December 2, 2014
Perhaps it is just me, but recently I seem to have run across a good number of stories about religiously-inclined or conservative women promoting “modest fashions” with new businesses and websites. Of course, this has happened before, but there seems to be something different going on this time.
I noticed this recent manifestation when reading an article in the daily newspaper, The Times of Israel, which observed that of the many style websites and Jewish websites “Fabologieis unique in being a lifestyle website that blends chic Jewish living with high fashion.”
The article discusses the company, Fabologie, and its founder, Adi Heyman and describes her as being “as unashamed to flaunt long hemlines and sleeves as she is to post missives linking trends to the weekly Torah portion.” A recent story (and video) on Refinery29.com is entitled “Meet Brooklyn’s Hasidic Hipsters” and discusses two Hasidic clothes designers living in Crown Heights, Brooklyn. Not surprisingly, some of their best customers are Muslim women.
While looking around the Fabologie site, I found this article, “Seize the Dough,” that addresses baking my favorite bread, challah. Apparently, an international challah-baking event took place in late October to bring Jews together religiously and culturally. The interesting development here is how this appears to be another instance of how the Internet allows communities to develop quickly and host world-wide events at relatively little cost. (See the theory of the Internet and the “long tail.”)
In 2013 down in Louisiana, Sadie Robertson, a teenage grand-daughter of Phil Robertson, the patriarch of the TV show Duck Dynasty, set out to create a line of dresses to be marketed mostly to teenagers wishing to dress conservatively but fashionably. Robertson teamed up with highly-regarded designer Sherri Hill to produce her dress line called “Live Original.”
So, why shouldn’t Christians in the South and orthodox Jews in Brooklyn be able to get together to escape the tyranny of fashion mandates they find morally unacceptable? Given the huge populations of religious women who would value this market, it is surprising this hasn’t happened more quickly. Hopefully, it won’t be too long before we hear about collaboration along these lines, fashion shows in NY (Brooklyn, of course), and televised awards shows from Nashville and Tel Aviv. Why not?
Travis Weber, J.D., LL.M.
December 1, 2014
Writing at the Berkley Center’s Religious Freedom Project blog, Samuel Gregg explores the idea – and idea for which new evidence is consistently emerging – that religious freedom is good for business.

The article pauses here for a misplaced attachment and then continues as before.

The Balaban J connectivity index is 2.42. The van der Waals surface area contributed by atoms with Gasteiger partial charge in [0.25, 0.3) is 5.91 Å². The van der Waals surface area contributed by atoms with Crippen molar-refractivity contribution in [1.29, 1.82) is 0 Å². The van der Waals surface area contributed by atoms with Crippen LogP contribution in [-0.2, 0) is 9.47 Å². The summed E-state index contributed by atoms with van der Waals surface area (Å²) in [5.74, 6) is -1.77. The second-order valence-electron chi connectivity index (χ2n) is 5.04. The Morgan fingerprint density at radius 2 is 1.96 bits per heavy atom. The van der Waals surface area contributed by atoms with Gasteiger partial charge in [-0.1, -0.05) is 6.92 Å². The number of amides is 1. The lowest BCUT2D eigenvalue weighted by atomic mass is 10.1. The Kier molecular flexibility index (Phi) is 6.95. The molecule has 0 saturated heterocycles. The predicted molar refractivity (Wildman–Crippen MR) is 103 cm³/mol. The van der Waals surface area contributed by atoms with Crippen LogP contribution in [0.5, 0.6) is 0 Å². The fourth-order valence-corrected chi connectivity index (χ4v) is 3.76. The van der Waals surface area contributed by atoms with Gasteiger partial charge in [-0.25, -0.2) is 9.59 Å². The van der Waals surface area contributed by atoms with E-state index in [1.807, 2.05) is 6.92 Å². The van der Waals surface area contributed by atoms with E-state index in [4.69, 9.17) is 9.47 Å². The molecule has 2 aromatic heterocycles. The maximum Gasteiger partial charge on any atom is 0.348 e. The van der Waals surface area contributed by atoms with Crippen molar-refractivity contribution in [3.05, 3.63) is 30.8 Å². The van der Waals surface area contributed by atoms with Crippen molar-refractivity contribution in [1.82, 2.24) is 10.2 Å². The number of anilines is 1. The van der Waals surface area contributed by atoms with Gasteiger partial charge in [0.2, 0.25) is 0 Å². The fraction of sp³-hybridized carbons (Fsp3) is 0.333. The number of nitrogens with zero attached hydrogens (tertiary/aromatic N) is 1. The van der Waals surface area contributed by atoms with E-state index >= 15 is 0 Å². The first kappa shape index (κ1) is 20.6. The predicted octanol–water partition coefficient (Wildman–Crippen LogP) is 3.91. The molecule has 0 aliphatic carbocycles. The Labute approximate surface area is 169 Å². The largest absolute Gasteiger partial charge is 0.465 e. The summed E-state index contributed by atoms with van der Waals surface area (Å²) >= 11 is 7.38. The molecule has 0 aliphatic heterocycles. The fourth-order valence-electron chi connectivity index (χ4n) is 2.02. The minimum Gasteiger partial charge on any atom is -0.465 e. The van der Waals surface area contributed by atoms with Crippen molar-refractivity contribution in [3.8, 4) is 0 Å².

Gregg begins by noting historically that as certain religious groups have been marginalized in political life, they have turned their energies toward commerce – and prospered. In other cases, certain groups have been marginalized in their nation’s financial life – thus handicapping the economy. This isn’t good for growth, obviously. Gregg then focuses his attention on the more recently discovered correlation between economic growth and religious freedom:
“[T]here is growing evidence that respect for religious freedom tends to correlate with greater economic and business development. One recent academic article, for instance, found (1) a positive relationship between global economic competitiveness and religious freedom, and (2) that religious restrictions and hostilities tended to be detrimental to economic growth.”
Moreover, other rights and freedoms are not entirely unaffected:
“[T]he strongest interest that business has in being attentive to the religious freedom of individuals and groups is the fact that substantive infringements upon one form of freedom often have significant and negative implications for other expressions of human liberty. If, for instance, governments can substantially nullify religious liberty, then they are surely capable of repressing any other civil liberty. This included rights with particular economic significance, such as the right to economic initiative and creativity, property rights, and the freedom of businesses to organize themselves in ways they deem necessary to (1) make a profit and (2) treat employees in ways consistent with the owner’s religious beliefs.”
He concludes by noting that, nevertheless:
“[M]ore work needs to be done in this area. Correlation is not causation. While there do seem to be significant correlations between restrictions on religious liberty and the economic freedom of individuals and corporate bodies, the case for causation requires further elaboration.”
But, businesses take note!
“If … the various forms of liberty are as interdependent as they seem to be, business surely has at least a high degree of self-interest in seeing substantive conceptions of religious liberty and the rights and protections associated with religious freedom prevail.”
Businesses take note, indeed.